GUEST POST: One Nation Under God by Michele Smith Lindo

GUEST POST: One Nation Under God by Michele Smith Lindo May 11, 2020


NOTE: In honor of Ahmaud Arbery, I’m surrendering my blog today to someone who understands the suffering of Black Americans better than I ever could. Please listen to what my friend, and sister in Christ, Michele Smith Lindo has to teach us about what it means to be Black in America today.


One Nation Under God by Michele Smith Lindo

One nation under God, indivisible, with liberty and justice for all.  Sounds promising and almost believable doesn’t it?  For some of us in this great country, we haven’t fully realized the beauty of liberty and justice.

I am the mother of two African American men.  I am also blessed to be the grandmother of an intelligent and academically gifted African American grandson.

Unfortunately, as the mother of African American sons I have had to raise them quite differently than how my counterparts raise their sons.   You see,  I had to teach an entirely different class not usually taught in our Nation’s curriculum.   My husband and I recognized it was our responsibility to teach our sons how to respond and interact with the police.

As a prior NYC Police Officer,  I taught them to never argue with an officer and to always comply; even if that meant they were arrested.   I taught them that during traffic stops they must ensure their hands were always at the 10 & 2 positions on the steering wheel.

They also had to be mindful to have their license and registration readily accessible prior to the officer’s arrival at the window of their vehicle. This was because I never wanted them to be squirming and fishing to retrieve their wallets from their back pockets.

I taught them that at all cost they were to remain as calm as humanly possible because an officer “fearing for his life” can at times translate into:  the subject of the traffic stop was “acting suspicious and looked nervous.”” Shots fired” is often the next statement which follows.

I further taught them that at times white officers and white America will stereotype African Americans for insignificant things such as they way in which our hair naturally grows from our scalps,  our choice of clothing style, our speech patterns and also because of the neighborhoods we may reside in.

I taught my sons, the little boys I birthed and love immensely, that this was the means by which they would make it to adulthood.  We would often have to remind our sons there are rules for some and then there are rules for others.  This reminder was specifically used to remind them of their behavior when interacting with white individuals in authority, especially teachers….especially teachers.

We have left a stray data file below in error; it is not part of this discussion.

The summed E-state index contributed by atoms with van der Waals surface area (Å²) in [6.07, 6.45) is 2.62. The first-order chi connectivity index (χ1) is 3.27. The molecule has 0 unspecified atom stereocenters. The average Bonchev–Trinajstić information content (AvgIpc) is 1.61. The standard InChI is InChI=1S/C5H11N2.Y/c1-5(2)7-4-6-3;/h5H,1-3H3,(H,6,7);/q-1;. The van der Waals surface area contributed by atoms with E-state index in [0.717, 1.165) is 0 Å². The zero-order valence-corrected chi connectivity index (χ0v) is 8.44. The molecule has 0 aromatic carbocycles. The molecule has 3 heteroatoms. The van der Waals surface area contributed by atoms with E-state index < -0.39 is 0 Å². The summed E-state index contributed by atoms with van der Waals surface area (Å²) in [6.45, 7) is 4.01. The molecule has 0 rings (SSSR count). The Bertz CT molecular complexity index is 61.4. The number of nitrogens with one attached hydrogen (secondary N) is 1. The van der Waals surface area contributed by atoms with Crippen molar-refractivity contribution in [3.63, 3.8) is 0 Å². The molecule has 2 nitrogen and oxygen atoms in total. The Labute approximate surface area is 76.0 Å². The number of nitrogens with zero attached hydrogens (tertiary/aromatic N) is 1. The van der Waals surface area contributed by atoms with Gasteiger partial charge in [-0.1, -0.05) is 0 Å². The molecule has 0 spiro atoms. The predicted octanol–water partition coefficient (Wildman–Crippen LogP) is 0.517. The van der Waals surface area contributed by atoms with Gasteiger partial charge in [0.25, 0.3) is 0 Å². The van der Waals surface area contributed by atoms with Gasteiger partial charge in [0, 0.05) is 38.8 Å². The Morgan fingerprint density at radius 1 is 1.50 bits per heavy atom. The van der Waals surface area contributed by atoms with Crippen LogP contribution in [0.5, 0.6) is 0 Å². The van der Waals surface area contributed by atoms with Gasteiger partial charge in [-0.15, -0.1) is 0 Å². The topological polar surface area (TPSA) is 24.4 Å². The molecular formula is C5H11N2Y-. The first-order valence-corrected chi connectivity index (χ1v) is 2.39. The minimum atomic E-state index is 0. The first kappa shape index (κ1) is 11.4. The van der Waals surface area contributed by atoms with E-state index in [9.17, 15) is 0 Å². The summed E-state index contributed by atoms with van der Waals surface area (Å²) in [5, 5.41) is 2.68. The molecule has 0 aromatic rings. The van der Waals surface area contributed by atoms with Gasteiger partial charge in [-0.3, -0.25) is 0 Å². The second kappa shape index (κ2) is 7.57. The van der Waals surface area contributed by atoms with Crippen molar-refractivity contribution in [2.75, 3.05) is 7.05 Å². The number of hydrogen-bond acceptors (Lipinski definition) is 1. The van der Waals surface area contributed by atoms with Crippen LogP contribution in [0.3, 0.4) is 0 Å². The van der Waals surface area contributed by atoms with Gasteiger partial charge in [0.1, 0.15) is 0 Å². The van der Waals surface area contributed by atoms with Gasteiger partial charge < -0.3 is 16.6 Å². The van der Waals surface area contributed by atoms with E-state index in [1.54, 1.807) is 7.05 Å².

Its honest to say,  I feared for the safety of my sons’ lives.  Not due to gang violence or black on black crime but at the hands of the police who took oaths to protect and serve as well other white Americans they would have to encounter on this journey called life.

They learned their lessons well as both of my sons have successfully made it to adulthood.  Regrettably, in the heated climate of today,  racism seemingly roams boldly down our streets  to snatch the lives of many young African American men.  These murders, or manslaughters, appear  to be applauded and dare I say condoned in a land where criminal charges for these deaths never seem to stick.  It’s in this place, this most tragic place, that many African American mothers are unable to boast a story like mine.

Fear is taught as well as caught.  Fear is a contagious cancer which doesn’t have to be fatal.  If we simply paused and understood that each and every single one of us has everything inside of us which pertains to life and godliness , fear wouldn’t exist and this cancer would dry up.  We would then be able to look within and manifest all of what’s inside of us while simultaneously being able to applaud others who don’t look like us.

The Kingdom of God is inclusive, there is neither Jew nor Gentile, slave nor free.  We have the ability to bring Heaven on earth.  We have the ability to truly make this one nation under God, indivisible, with liberty and justice for all.

In memory of Ahmaud Arbery and the other fallen African American men who have gone before him.

Michele Smith Lindo

Hope Mills, NC


Keith Giles is white, middle-class American Christian, raised by white, middle-class American Christians, who is slowly learning how to listen to people who have had a very different experience of America and Christianity than he has.



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